Being pigeonholed into a category, sound or style isn't something most musicians appreciate. Still, qualifiers like "we don't really fit into any category" sound nebulous and self-important--and could be the kiss of death for a genre-defying band trying to be heard.
But what if your sound really doesn't fit squarely into any category? Simple. You make a new one.
When Angel Garcia and Greg Hernandez of the Los Angeles-based band Mezklah are asked to describe their music, the simple answer they give is "tribal electronica." Their album, SpiderMonkey, contains the recognizable sounds of cumbia and afro-Cuban with heavy Latin inspiration. But the added element of electronic and jungle beats makes Mezklah too round a peg to fit in the square slot of the Latin genre.
"I know there are other bands who are going into the realm of electronica," Garcia says. "We're trying to do it in a different way. We're trying to inspire."
The term "electronica" might lead you to believe Mezklah is a techno band, while "tribal" is used to describe a subgenre of house music. Garcia says they picked the word "tribal" to refer to their drum-and-bass roots and the global inspirations they draw from, such as Middle Eastern, African and Mexican.
"My dad played guitar and accordion [music] of Mexican decent," Garcia says. "He was playing all the time. We always heard his songs and that carried through with me."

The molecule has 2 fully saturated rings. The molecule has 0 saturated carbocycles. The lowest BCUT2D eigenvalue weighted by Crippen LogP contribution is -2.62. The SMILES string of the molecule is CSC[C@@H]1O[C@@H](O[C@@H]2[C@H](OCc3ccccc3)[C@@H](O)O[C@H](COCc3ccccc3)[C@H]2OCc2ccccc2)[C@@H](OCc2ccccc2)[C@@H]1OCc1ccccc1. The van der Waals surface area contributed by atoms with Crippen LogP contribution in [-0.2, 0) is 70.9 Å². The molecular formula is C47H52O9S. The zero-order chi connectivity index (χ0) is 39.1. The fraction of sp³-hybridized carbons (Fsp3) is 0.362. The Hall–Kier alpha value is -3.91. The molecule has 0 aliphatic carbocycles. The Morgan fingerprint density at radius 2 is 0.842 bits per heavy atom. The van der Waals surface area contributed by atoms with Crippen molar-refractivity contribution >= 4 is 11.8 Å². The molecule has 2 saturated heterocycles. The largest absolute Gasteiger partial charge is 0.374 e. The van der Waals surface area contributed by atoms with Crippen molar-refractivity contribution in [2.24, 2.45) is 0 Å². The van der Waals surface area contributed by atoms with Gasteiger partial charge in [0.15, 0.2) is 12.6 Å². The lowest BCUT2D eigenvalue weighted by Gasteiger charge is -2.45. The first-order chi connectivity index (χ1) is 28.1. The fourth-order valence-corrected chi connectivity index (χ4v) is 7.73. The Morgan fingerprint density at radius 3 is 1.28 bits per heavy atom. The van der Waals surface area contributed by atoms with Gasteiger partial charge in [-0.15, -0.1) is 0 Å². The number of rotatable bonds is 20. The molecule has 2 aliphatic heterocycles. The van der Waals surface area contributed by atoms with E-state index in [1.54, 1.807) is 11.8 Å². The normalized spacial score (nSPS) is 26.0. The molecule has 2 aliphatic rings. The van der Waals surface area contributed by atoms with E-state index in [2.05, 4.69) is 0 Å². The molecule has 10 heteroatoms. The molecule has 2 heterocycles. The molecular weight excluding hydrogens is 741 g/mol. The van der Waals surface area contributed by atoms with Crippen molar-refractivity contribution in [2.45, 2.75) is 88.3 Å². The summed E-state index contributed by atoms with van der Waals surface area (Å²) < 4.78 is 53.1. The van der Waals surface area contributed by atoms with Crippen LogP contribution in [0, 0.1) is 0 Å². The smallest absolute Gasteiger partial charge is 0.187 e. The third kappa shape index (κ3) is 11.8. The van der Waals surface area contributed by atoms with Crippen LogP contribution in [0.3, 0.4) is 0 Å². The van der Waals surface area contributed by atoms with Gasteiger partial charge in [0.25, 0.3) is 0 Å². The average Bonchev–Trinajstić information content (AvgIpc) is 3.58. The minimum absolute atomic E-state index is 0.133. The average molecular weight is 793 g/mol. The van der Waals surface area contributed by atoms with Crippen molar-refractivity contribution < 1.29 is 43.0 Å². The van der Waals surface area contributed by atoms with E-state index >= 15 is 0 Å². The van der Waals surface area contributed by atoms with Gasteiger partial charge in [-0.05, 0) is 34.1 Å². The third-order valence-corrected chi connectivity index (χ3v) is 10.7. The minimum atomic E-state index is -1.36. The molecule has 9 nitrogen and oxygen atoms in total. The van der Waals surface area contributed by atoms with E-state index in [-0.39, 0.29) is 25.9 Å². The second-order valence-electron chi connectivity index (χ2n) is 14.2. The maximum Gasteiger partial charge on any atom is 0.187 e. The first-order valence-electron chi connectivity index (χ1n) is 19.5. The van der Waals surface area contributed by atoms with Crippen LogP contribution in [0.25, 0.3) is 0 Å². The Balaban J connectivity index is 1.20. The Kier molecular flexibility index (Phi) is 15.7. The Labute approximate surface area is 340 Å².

The first song on SpiderMonkey, "Fogata," leads in with Garcia on acoustic guitar, the sharp blast of a solitary trumpet and Cuban drumming, followed by an electronic beat and Garcia's passionate Spanish-language lyrics. It's a subtle introduction to an electronica-heavy album, which emerges later in songs like "Quiero Cocido" and "Passion in the Flesh."
Garcia says the vibe he hopes Mezklah kicks out is that of hopefulness and healthy rebellion. "I cringe sometimes when [people] say, 'Oh, this Chicano band.' And I think, 'Oh, why?’ It's not that I'm not proud of heritage. It's just that the minute that happens, it kind of separates it. Now you're [that Chicano band]. ... It's not just a Hispanic thing. It's not just a black thing. Fuck all that. It's just about people, about human beings."